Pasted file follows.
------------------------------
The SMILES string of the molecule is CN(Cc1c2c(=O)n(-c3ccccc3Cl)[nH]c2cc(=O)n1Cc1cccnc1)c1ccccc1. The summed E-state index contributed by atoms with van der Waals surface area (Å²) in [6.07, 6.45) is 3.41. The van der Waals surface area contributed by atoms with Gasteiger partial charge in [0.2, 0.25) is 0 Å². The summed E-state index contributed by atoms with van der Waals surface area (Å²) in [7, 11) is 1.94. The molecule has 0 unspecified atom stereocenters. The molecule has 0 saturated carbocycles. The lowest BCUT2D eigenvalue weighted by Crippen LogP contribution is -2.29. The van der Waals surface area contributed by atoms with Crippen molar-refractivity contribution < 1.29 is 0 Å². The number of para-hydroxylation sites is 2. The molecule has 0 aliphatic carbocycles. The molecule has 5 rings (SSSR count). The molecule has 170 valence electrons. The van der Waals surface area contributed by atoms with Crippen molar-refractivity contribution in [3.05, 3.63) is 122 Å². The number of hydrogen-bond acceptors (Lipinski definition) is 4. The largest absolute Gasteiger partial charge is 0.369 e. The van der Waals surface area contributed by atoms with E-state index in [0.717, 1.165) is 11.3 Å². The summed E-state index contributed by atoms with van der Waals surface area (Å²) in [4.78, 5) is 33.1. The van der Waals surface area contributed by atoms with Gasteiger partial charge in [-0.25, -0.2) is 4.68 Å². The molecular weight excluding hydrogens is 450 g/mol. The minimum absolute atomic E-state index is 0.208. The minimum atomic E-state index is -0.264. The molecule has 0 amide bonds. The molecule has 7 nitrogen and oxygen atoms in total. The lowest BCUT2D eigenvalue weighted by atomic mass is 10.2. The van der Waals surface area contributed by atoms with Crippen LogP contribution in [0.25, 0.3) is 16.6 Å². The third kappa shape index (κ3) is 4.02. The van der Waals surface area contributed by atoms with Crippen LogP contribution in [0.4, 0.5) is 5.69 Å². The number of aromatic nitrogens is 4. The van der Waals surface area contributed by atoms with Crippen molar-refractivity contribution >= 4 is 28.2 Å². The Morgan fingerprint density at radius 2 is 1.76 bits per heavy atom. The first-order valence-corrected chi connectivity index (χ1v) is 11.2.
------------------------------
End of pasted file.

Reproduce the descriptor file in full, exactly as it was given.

The SMILES string of the molecule is CN(Cc1c2c(=O)n(-c3ccccc3Cl)[nH]c2cc(=O)n1Cc1cccnc1)c1ccccc1. The summed E-state index contributed by atoms with van der Waals surface area (Å²) in [6.07, 6.45) is 3.41. The van der Waals surface area contributed by atoms with Gasteiger partial charge in [0.2, 0.25) is 0 Å². The summed E-state index contributed by atoms with van der Waals surface area (Å²) in [7, 11) is 1.94. The molecule has 0 unspecified atom stereocenters. The molecule has 0 saturated carbocycles. The lowest BCUT2D eigenvalue weighted by Crippen LogP contribution is -2.29. The van der Waals surface area contributed by atoms with Crippen molar-refractivity contribution < 1.29 is 0 Å². The number of para-hydroxylation sites is 2. The molecule has 0 aliphatic carbocycles. The molecule has 5 rings (SSSR count). The molecule has 170 valence electrons. The van der Waals surface area contributed by atoms with Crippen molar-refractivity contribution in [3.05, 3.63) is 122 Å². The number of hydrogen-bond acceptors (Lipinski definition) is 4. The largest absolute Gasteiger partial charge is 0.369 e. The van der Waals surface area contributed by atoms with E-state index in [0.717, 1.165) is 11.3 Å². The summed E-state index contributed by atoms with van der Waals surface area (Å²) in [4.78, 5) is 33.1. The van der Waals surface area contributed by atoms with Gasteiger partial charge in [-0.25, -0.2) is 4.68 Å². The molecular weight excluding hydrogens is 450 g/mol. The minimum absolute atomic E-state index is 0.208. The minimum atomic E-state index is -0.264. The molecule has 0 amide bonds. The molecule has 7 nitrogen and oxygen atoms in total. The lowest BCUT2D eigenvalue weighted by atomic mass is 10.2. The van der Waals surface area contributed by atoms with Crippen LogP contribution in [0.25, 0.3) is 16.6 Å². The third kappa shape index (κ3) is 4.02. The van der Waals surface area contributed by atoms with Crippen LogP contribution in [0.4, 0.5) is 5.69 Å². The number of aromatic nitrogens is 4. The van der Waals surface area contributed by atoms with Crippen molar-refractivity contribution >= 4 is 28.2 Å². The Morgan fingerprint density at radius 2 is 1.76 bits per heavy atom. The first-order valence-corrected chi connectivity index (χ1v) is 11.2.